Engines: Either standard or XL engines can be used, with some preferring XL for the speed boost and some preferring standard for the survivability against enemy light wolf packs and snipers. Either way, you want to be running at speeds of around 100 KPH or higher in order to land a few salvos on an enemy light running directly away from you.
Utility: BAP (or ECM if available) is required in order to retain your ability to use your primary weapons, and jump jets are very important for chasing and fleeing as well, though not as necessary.
Modules: Like the light version of the role, it is all about Sensor Range.
And that about wraps up mediums. Before moving on to heavies and assaults, there is some stuff about competitive play I need to explain. After writing my “Mech Buying Guide” article, someone challenged me to explain why such builds were so good, and it is a very relevant explanation to understanding the building process, so this then is an explanation of the competitive environment.
The primary goal in all game modes of competitive play is to destroy the enemy team. Currently, the three game modes are Assault, Conquest, and Skirmish. Capping is a potential alternative strategy in Assault or Conquest, but most of the time the winning team is the one that kills the enemy team first. This means that any competitive team’s first priority should be killing each enemy mech as quickly as possible, while at the same time not dying. As far as killing the enemy mechs quickly goes, high pinpoint alpha builds are the best at it because if enough of them shoot at the same target at the same time, it will go down instantly. Even an Atlas is going to have at most 180 hit points in their CT when shot at from the front, which is the amount of damage you get from a mass alpha strike from six poptart mechs with relatively low alpha builds, and only four or five from more…ambitious builds.
This requirement for a low time to kill (TTK) applies the first guideline for alpha fire support mechs: mount weapons with high pinpoint damage that can be fired at once and preferably at range. These weapons include the Gauss Rifle, AC/20, AC/10, multiple (U)AC/5s, and the (ER) PPC. A build which boats multiple of one of those weapon (ex. double Gauss) or combines them to get a total alpha strike of 30 or more has proven to be competitive, although a lower alpha means you have to make up for it with higher DPS (DPS still matters even for alpha fire support mechs, it is just not the primary concern).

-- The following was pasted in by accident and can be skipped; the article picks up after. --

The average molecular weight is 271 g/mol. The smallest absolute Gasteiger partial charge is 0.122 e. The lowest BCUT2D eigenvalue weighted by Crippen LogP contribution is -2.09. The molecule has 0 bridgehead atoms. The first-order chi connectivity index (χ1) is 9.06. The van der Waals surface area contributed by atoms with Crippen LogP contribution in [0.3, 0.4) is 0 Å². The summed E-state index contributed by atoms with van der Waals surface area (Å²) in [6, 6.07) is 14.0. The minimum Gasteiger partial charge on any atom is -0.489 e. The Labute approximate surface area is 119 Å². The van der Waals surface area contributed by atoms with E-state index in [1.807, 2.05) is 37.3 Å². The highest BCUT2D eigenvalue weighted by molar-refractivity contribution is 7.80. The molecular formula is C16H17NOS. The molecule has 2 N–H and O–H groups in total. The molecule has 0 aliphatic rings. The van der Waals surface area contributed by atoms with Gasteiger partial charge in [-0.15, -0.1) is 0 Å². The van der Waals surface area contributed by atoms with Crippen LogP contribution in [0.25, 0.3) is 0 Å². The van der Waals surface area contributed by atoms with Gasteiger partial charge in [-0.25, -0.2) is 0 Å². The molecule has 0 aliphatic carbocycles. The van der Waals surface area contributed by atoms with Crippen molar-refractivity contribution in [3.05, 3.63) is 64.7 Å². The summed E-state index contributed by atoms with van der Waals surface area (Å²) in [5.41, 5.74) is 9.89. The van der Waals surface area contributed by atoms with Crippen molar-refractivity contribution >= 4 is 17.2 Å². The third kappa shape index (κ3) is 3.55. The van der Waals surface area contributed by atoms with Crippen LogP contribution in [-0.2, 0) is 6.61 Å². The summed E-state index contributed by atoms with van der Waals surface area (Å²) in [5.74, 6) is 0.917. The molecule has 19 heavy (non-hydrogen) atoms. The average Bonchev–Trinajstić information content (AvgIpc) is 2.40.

The next concern after low TTK is survivability, and in particular winning trades. This goes beyond loading your armor to the front in order to protect you better from incoming damage from the enemy heavy squad, and extends to the amount of time you spend exposed. This is another reason why projectile weapons with high alpha and low fire rate are preferred: weapons like the AC/2 require you to be exposed in order to take advantage of the high rate of fire, and weapons like the ER Large Laser come out in a stream which forces you to be exposed for the full beam duration in order to use it to its full effect. The three best ways to win trades are through poptarting (using your jump jets to rise above cover, fire, and then fall back behind your cover), hill peeking (climb a hill, peek the top of your weapon mounts just over the top, take a shot, and back off), and side peeking (peeking your weapons around the side of vertical cover like a building, shooting, and then pulling back). The requirement for the first option is jump jets, for the second option is high weapon mounts, and the third requires an asymmetric build. Jump jets also have the added advantage of a general mobility bonus and asymmetric builds let you shield your valuable side with your unimportant one. I can not really think of any advantages of high weapon mounts other than being able to shoot over obstacles, but that is a pretty sweet advantage.
There is yet another reason why these sorts of builds are generally favored in competitive play, though. You do not know ahead of time which map you will drop on. The Cataphract 3D was popular in early 2013, even one of the most popular mechs for competitive play. But what pushed it over the top was the introduction of Alpine Peaks. Sniping was already a strategy at least on par with brawling back in those days, but on Alpine a team with snipers would beat an equally skilled team without them nine times out of ten. Alpine had no counterpart (a map where brawling is overwhelmingly dominant over sniping), and the introduction of Tourmaline put the final nail in the coffin of the brawling meta. A lot of people blame the Highlander, but while its introduction encouraged poptarting, I think it was less the fault of the Highlander than others do.
With that out of the way…
Fire Support Alpha